Understand why terrorism has no religion

The concept is simple — terrorism is defined as “the use of violent acts to frighten the people in an area as a way of trying to achieve a political goal.” My faith in Merriam-Webster leads me to believe that the linguists were onto something with their definition. With no mention of religion or nationality, the word “terrorism” does not apply as a description to anyone or anything other than those involved in perpetrating acts of terror.

Friday’s attacks on Paris are heartbreaking and an outpouring of support is what should be expected as the shock of needless violence begins to sink in. Every time the death toll rose, it felt like a punch in the gut. Of course, people are experiencing fear, sorrow and anger, but not one of these is an excuse to express hatred toward another person for their religious background.

When I read comments on news articles, cringe at social media posts or overhear conversations on public transportation, I still hear an extension of the terror itself. Americans uttering anti-Muslim words and using Islam as a synonym for terrorism is uneducated, disappointing and racist.

Acting on a lack of knowledge about different cultures and religions extends the hatred and violence of actual terrorists. Think about the goals of a terrorist — to hurt people, to scare them, to incite chaos, to lessen the shock of violence, to make hatred common.

This is the desire of a limited number of extremists, no one else. So, when we allow the people next to us on the light rail train to make a racist comment, we are legitimizing their ridiculous notions.

What many fail to realize is that Islam is a faith based on many of the exact same ideals as Christianity. Here are a few similarities:

  • Both believe in and worship the same monotheistic God. The Arabic translation is “Allah.”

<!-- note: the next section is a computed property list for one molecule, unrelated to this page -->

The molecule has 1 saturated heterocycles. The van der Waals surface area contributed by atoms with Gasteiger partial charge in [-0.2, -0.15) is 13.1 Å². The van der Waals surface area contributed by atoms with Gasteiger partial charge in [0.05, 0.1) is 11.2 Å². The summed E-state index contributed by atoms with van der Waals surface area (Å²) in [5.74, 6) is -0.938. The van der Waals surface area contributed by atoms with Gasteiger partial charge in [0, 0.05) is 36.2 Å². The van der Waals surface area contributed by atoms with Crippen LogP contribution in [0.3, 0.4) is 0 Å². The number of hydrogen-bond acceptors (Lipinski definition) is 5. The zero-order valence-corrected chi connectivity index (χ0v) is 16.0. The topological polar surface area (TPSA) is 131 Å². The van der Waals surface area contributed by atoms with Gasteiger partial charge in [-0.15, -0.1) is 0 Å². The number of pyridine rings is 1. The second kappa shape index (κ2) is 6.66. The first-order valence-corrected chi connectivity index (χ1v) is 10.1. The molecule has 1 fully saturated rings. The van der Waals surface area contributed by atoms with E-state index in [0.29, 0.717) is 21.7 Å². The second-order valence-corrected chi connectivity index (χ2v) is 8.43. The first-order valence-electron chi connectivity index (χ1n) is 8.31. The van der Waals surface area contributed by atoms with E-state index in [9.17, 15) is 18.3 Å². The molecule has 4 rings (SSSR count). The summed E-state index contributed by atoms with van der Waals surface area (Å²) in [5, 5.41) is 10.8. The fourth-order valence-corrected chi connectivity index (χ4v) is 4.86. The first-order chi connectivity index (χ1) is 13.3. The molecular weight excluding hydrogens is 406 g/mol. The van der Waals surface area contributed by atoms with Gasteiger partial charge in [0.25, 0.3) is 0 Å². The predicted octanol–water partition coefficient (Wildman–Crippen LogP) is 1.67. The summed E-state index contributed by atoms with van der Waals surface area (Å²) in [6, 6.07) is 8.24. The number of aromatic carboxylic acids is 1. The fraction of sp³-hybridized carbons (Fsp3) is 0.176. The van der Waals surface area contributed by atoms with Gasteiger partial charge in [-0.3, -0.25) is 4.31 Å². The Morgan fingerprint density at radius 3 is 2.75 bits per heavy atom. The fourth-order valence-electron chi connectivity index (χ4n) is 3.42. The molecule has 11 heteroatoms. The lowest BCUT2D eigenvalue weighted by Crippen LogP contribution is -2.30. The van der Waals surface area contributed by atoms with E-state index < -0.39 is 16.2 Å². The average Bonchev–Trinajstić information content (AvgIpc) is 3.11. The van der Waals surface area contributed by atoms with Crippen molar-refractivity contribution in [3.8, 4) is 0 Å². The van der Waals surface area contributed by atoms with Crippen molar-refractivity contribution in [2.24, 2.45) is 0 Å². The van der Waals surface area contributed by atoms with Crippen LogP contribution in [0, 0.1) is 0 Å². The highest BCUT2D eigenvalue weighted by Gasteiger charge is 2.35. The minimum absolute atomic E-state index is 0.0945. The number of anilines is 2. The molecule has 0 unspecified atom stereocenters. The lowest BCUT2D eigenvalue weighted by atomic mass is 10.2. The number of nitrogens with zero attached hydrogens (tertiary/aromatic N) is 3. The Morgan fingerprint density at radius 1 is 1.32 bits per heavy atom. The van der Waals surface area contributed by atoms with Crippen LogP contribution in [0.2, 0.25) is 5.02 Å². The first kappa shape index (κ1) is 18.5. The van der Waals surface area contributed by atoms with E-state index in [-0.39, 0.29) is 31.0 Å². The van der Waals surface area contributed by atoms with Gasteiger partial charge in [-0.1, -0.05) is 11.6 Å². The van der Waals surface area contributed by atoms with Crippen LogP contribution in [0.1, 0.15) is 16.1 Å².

• Both believe in heaven and hell.
  • Both recount the stories of prophets like Noah, Abraham, Moses, David, Joseph, John the Baptist and Jesus, as well as parables like that of Adam and Eve.

Now, let me list a few differences:

  • Muslims believe that Moses, Muhammad and Jesus were all prophets and messengers sent by God, but do not consider them divine.
  • Original sin, or the sin Christians believe all humans are tarnished with at birth, does not exist in Islam.
  • Muslims do not believe that Jesus died and was resurrected, but was actually just ascended into heaven.

Neither faith is based on violence, condones terrorism or desires a world without peace. It is a fundamental failure on the part of modern education not to teach the beliefs of many religions and it is unfortunate that so many Americans lack the understanding of any culture but their own.

Muslims are just as much the victims of these acts as any other religion, country or group. Followers of Islam are subject to the exact same fear anyone felt upon hearing news of the attacks on Paris. Hatred of a faith or stereotyping a culture as inherently bad is carrying that initial horror further. These horrific acts should bring us closer together and call for more understanding and action in preventing future violence. 

Terrorism is an attack on society, on establishment and on safety. The people responsible for it lose their credibility as anything other than monsters the moment they agree to hurt someone. They are no longer members who can represent their religion or citizens who can speak for their country. Terrorists’ actions no longer reflect their cultures or traditions because they are choosing to abandon them.

There are 7.38 billion people living on this planet. The two largest religious groups are Christianity and Islam, making up more than half of the total population. So, before you speak or accept the stereotypes perpetrated by the confused and uneducated, remember that the goal of terrorism is to make you hateful out of fear. Respond with knowledge.

World Religious Populations

Reach the columnist at smmaki@asu.edu or follow @symmaki on Twitter.

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Editor’s note: The opinions presented in this column are the author’s and do not imply any endorsement from The State Press or its editors.

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